Video: Flames goalie makes incredible behind-the-back glove save

Screen grab
2 Comments

A save of the year candidate in September? It’s possible.

Jon Gillies of the Calgary Flames made an incredible stop during Wednesday’s exhibition game against the Vancouver Canucks.

The camera angle from directly above the net is the best, as it clearly shows how Gillies appeared to bump the puck back toward the goal line, then suddenly reach back with a no-look, behind-the-back glove save to prevent a Canucks goal and stop play.

That is one incredible save.

Drouin shows ‘commitment’ to community with donation to Montreal hospital

Screen grab
1 Comment

Jonathan Drouin has yet to play a regular season game for his new team, the Montreal Canadiens.

But after getting traded to the Habs in the summer, Drouin has already made a sizable contribution in the community, donating $500,000 over 10 years to the University of Montreal Hospital Centre and planning to help in the fundraising activities to raise an additional $5 million, according to The Canadian Press.

From Sportsnet:

“I think all of that had some impact on his overall decision making,” Drouin’s agent Allan Walsh told Sportsnet. “One day when he’s retired and 50 years old, that hospital [which will begin serving patients for the first time this coming October] will still be here and he’ll have played a role in its development. That means something to him.

“But I think more than anything else he wants to help people. If he can help people—the hospital is going to be the largest hospital in North America and there’s a tremendous need for it in the city—and if he can use the fact that he plays for the Montreal Canadiens to do that, I wish more players felt that kind of responsibility to their communities.”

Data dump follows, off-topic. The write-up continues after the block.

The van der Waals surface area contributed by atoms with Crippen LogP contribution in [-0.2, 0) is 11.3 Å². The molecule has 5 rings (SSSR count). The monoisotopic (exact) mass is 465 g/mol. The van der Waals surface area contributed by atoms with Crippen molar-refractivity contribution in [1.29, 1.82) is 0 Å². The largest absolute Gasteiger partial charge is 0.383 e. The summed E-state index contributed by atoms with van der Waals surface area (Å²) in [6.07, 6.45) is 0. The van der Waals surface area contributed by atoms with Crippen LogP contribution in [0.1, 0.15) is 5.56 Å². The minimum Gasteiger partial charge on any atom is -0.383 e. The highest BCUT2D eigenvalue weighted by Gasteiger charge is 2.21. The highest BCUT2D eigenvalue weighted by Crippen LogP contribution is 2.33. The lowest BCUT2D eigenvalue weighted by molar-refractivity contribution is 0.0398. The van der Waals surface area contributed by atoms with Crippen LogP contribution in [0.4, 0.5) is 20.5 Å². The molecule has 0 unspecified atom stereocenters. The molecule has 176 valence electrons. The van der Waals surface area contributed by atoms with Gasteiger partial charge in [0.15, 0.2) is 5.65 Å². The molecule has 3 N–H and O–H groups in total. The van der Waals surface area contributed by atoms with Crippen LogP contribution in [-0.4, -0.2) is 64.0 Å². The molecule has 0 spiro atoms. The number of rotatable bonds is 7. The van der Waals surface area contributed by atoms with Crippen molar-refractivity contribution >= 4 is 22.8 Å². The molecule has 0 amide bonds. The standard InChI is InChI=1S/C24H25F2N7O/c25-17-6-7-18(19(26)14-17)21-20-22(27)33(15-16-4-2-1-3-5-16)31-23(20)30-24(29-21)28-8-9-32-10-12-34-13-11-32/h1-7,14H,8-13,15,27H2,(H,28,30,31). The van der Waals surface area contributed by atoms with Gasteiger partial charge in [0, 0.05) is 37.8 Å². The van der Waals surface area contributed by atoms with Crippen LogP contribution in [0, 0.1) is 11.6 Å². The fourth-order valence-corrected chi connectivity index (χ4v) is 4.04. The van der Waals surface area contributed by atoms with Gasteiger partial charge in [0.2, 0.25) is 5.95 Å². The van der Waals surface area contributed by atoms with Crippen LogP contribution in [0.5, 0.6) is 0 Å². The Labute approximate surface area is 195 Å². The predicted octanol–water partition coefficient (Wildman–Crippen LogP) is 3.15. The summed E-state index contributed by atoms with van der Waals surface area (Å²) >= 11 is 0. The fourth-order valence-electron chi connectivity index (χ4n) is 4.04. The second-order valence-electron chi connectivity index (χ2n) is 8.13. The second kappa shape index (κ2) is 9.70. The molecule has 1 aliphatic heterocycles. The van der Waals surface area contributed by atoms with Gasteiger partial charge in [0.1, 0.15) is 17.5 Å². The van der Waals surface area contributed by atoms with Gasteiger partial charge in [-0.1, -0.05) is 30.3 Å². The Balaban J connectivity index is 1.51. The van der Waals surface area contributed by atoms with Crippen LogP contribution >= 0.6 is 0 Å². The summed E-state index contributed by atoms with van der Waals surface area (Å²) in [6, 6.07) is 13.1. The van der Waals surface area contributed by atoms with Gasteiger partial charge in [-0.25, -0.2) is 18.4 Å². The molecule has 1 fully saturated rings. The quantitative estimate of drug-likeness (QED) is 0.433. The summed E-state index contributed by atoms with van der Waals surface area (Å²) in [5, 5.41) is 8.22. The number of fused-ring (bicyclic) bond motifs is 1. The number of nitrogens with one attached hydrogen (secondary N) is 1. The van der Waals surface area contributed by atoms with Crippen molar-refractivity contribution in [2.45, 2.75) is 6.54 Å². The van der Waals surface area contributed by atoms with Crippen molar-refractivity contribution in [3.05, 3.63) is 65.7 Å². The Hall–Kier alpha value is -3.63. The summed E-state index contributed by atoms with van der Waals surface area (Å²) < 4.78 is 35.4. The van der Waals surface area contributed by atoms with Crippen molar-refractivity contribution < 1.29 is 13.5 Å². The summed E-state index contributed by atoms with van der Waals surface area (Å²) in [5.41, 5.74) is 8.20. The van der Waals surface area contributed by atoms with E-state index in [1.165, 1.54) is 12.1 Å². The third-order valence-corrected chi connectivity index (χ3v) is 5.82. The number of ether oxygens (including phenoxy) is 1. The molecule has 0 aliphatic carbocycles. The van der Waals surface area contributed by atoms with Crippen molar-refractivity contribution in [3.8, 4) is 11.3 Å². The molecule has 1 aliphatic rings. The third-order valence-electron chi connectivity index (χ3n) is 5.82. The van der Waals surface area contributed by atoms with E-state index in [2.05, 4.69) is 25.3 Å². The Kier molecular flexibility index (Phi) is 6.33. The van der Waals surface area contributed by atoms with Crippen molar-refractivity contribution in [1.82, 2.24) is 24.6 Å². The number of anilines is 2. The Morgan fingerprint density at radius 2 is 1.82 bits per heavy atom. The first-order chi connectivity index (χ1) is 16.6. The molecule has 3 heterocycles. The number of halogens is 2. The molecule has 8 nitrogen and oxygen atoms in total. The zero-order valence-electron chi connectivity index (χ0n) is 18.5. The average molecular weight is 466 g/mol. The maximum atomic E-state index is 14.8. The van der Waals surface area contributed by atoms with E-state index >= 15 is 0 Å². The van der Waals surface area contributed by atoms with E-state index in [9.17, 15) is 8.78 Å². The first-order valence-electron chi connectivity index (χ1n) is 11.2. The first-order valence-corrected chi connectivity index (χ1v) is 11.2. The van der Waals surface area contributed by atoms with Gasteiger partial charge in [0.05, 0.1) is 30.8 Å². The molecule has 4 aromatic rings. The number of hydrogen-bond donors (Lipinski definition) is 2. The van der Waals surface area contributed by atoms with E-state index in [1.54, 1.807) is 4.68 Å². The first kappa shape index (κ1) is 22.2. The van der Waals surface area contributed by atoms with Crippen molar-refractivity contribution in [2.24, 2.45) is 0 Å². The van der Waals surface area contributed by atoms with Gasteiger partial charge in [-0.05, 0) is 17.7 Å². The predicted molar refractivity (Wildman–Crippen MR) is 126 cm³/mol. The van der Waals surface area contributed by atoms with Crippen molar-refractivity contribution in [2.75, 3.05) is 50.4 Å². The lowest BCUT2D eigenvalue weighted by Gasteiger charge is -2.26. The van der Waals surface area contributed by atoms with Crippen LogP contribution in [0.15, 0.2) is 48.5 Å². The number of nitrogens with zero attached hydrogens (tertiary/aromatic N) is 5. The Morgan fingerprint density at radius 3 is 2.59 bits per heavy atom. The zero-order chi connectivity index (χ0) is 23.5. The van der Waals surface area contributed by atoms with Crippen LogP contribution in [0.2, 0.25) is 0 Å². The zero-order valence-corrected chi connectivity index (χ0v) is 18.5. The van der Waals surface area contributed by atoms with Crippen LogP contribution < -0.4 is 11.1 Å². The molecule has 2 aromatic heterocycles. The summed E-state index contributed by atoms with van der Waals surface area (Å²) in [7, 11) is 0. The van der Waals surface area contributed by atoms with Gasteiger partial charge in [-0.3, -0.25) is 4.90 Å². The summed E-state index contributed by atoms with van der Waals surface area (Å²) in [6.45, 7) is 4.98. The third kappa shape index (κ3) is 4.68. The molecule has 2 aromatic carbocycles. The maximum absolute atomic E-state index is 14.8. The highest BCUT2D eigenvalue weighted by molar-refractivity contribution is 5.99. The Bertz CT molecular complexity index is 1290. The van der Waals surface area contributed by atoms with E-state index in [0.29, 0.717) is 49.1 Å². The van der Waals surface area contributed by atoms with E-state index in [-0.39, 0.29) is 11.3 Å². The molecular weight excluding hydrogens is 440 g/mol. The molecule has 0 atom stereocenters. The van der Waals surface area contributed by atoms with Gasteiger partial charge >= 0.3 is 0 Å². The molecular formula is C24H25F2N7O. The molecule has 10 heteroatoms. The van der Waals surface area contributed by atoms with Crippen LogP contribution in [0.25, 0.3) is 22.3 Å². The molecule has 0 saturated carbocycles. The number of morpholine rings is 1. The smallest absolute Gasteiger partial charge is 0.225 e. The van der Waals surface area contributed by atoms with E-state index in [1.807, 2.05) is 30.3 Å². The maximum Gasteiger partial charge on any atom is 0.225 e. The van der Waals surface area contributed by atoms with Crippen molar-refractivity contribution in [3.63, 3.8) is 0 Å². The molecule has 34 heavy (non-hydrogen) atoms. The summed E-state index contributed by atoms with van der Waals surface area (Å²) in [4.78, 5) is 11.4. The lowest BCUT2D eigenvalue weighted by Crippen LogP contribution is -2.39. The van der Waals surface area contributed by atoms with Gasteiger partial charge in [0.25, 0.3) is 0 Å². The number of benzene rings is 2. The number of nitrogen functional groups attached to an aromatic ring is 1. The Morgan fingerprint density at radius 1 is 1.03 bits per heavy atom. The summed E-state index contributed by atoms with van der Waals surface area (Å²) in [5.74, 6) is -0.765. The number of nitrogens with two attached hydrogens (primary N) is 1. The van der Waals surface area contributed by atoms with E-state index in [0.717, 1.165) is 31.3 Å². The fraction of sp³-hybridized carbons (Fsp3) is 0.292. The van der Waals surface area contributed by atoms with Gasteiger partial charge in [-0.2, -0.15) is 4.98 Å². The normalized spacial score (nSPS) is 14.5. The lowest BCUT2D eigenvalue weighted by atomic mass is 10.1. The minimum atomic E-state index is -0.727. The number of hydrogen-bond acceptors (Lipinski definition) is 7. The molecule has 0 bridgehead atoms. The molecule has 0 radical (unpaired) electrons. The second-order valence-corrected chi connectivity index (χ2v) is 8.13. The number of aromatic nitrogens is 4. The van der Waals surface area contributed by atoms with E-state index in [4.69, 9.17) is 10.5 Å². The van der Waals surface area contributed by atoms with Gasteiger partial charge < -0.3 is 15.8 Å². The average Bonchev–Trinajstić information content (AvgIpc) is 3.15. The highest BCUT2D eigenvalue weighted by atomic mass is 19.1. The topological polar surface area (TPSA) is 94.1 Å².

As noted in the Sportsnet piece above, Drouin is following in the footsteps of Saku Koivu and P.K. Subban, who made generous donations in the community during their time in Montreal.

The Habs acquired Drouin from the Lightning in June, sending prospect defenseman Mikhail Sergachev to Tampa Bay. They then signed the 22-year-old forward — who was born in nearby Ste-Agathe, Que. — to a six-year, $33 million contract.

It won’t be long before the pressure falls on Drouin’s on-ice ability, especially playing as a potential No. 1 center in Montreal and essentially being a hometown player for the Habs. But without even playing a meaningful game for his new team, he’s already giving back to an important cause in the city.

“And when you look at that, if you make $6 million and you give $50,000 a year, it’s not a big deal and you get tax receipts,” he said, per the Montreal Gazette. “But it’s a commitment, and being involved in the community and doing something for your community I think it’s something that you have to do.”